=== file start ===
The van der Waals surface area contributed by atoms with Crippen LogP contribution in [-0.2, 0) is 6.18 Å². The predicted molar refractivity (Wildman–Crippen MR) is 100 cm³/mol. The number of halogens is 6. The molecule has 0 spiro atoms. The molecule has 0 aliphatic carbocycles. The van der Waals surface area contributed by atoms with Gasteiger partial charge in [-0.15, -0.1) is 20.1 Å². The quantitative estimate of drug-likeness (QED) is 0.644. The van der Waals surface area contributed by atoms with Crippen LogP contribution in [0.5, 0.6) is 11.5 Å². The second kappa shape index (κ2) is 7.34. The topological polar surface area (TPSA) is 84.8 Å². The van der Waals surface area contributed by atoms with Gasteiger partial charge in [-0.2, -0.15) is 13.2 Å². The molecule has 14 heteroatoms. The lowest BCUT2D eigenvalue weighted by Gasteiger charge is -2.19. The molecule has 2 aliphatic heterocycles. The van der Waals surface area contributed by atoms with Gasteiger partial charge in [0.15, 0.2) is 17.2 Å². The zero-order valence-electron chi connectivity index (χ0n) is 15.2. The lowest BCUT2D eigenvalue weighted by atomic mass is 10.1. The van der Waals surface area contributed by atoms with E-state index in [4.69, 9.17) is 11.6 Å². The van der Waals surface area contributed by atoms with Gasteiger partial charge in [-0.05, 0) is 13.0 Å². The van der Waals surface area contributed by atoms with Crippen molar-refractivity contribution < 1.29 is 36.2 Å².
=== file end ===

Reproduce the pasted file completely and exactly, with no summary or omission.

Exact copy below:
The van der Waals surface area contributed by atoms with Crippen LogP contribution in [-0.2, 0) is 6.18 Å². The predicted molar refractivity (Wildman–Crippen MR) is 100 cm³/mol. The number of halogens is 6. The molecule has 0 spiro atoms. The molecule has 0 aliphatic carbocycles. The van der Waals surface area contributed by atoms with Gasteiger partial charge in [-0.15, -0.1) is 20.1 Å². The quantitative estimate of drug-likeness (QED) is 0.644. The van der Waals surface area contributed by atoms with Crippen LogP contribution in [0.5, 0.6) is 11.5 Å². The second kappa shape index (κ2) is 7.34. The topological polar surface area (TPSA) is 84.8 Å². The van der Waals surface area contributed by atoms with Gasteiger partial charge in [-0.2, -0.15) is 13.2 Å². The molecule has 14 heteroatoms. The lowest BCUT2D eigenvalue weighted by Gasteiger charge is -2.19. The molecule has 2 aliphatic heterocycles. The van der Waals surface area contributed by atoms with Gasteiger partial charge in [0.15, 0.2) is 17.2 Å². The zero-order valence-electron chi connectivity index (χ0n) is 15.2. The lowest BCUT2D eigenvalue weighted by atomic mass is 10.1. The van der Waals surface area contributed by atoms with E-state index in [4.69, 9.17) is 11.6 Å². The van der Waals surface area contributed by atoms with Gasteiger partial charge in [-0.05, 0) is 13.0 Å². The van der Waals surface area contributed by atoms with Crippen molar-refractivity contribution < 1.29 is 36.2 Å².